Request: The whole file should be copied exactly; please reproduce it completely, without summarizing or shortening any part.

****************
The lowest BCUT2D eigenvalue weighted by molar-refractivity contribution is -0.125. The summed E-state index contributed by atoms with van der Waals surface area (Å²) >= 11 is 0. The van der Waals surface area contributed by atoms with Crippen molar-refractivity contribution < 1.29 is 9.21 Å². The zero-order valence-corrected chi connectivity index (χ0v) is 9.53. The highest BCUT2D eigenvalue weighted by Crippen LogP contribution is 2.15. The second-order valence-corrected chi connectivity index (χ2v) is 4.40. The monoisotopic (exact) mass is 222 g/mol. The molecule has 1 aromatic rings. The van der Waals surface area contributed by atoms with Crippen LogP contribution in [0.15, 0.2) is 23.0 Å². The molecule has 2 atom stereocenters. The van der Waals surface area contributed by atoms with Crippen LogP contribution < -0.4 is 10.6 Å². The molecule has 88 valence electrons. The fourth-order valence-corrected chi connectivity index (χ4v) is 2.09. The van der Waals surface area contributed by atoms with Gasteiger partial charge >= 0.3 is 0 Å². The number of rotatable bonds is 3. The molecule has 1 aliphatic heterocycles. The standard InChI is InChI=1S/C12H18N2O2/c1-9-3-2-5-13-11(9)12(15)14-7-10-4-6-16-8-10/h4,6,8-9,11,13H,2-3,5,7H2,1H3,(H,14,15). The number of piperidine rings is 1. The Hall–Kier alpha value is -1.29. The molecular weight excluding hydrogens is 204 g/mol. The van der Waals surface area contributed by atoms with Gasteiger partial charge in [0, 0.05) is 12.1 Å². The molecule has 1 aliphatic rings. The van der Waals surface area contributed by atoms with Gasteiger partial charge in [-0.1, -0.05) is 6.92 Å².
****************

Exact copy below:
The lowest BCUT2D eigenvalue weighted by molar-refractivity contribution is -0.125. The summed E-state index contributed by atoms with van der Waals surface area (Å²) >= 11 is 0. The van der Waals surface area contributed by atoms with Crippen molar-refractivity contribution < 1.29 is 9.21 Å². The zero-order valence-corrected chi connectivity index (χ0v) is 9.53. The highest BCUT2D eigenvalue weighted by Crippen LogP contribution is 2.15. The second-order valence-corrected chi connectivity index (χ2v) is 4.40. The monoisotopic (exact) mass is 222 g/mol. The molecule has 1 aromatic rings. The van der Waals surface area contributed by atoms with Crippen LogP contribution in [0.15, 0.2) is 23.0 Å². The molecule has 2 atom stereocenters. The van der Waals surface area contributed by atoms with Crippen LogP contribution < -0.4 is 10.6 Å². The molecule has 88 valence electrons. The fourth-order valence-corrected chi connectivity index (χ4v) is 2.09. The van der Waals surface area contributed by atoms with Gasteiger partial charge >= 0.3 is 0 Å². The number of rotatable bonds is 3. The molecule has 1 aliphatic heterocycles. The standard InChI is InChI=1S/C12H18N2O2/c1-9-3-2-5-13-11(9)12(15)14-7-10-4-6-16-8-10/h4,6,8-9,11,13H,2-3,5,7H2,1H3,(H,14,15). The number of piperidine rings is 1. The Hall–Kier alpha value is -1.29. The molecular weight excluding hydrogens is 204 g/mol. The van der Waals surface area contributed by atoms with Gasteiger partial charge in [0, 0.05) is 12.1 Å². The molecule has 1 aliphatic rings. The van der Waals surface area contributed by atoms with Gasteiger partial charge in [-0.1, -0.05) is 6.92 Å².